Catherine is an evocative writer and paints a picture with her words which will whisk you away to her life in France as you read each chapter. But perhaps even more than Catherine’s way with words, what I loved about this book was the family’s utter respect for the French (language, culture, people) and their surroundings. Instead of complaining about the mind-numbing pace at which things sometimes move, the quirks of #lifeinFrance and the frustrations that go along with all that, Catherine and her family seek to integrate fully into life in their new home, questioning things, for sure, but mostly wanting to make sure they are doing the right thing, even if sometimes (often) life in France is difficult. As Catherine says, despite the tongue-in-cheek nature of some of the stories she shares, the family really did love everything about their life in France. The book is also just as much an exploration of French culture (with a bit of history thrown in for good measure) as it is a story of an expat family living in the French alps.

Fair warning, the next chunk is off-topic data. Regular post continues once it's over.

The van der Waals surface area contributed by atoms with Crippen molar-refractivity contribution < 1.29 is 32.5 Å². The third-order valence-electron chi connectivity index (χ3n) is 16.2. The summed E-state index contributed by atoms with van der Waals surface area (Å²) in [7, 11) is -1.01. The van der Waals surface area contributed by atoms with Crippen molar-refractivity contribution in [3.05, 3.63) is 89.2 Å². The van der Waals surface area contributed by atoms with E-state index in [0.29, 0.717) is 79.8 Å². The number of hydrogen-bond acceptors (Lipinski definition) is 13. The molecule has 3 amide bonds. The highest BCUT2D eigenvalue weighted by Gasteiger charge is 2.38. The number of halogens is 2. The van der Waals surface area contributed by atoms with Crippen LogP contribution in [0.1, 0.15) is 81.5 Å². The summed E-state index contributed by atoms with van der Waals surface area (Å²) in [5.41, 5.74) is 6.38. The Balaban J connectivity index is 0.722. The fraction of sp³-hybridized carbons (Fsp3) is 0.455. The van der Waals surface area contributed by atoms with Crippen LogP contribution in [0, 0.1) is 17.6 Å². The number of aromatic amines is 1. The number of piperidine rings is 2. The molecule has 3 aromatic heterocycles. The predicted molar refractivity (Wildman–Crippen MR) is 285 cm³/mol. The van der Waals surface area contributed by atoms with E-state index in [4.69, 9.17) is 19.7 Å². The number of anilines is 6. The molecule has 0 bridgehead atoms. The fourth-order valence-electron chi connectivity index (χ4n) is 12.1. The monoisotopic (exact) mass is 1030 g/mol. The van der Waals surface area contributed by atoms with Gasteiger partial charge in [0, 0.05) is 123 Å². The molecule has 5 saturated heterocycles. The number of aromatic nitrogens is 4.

If you’re an armchair traveller, if you have a love of all things French, wonder “How could *I* move to France, even just for a little while?” or if you’re just happy to experience life in France through someone else’s eyes, But you are in France, Madame is a book you simply must read. An excellent read – you won’t be able to put it down (I read it from start to finish in one bus ride and and afternoon!)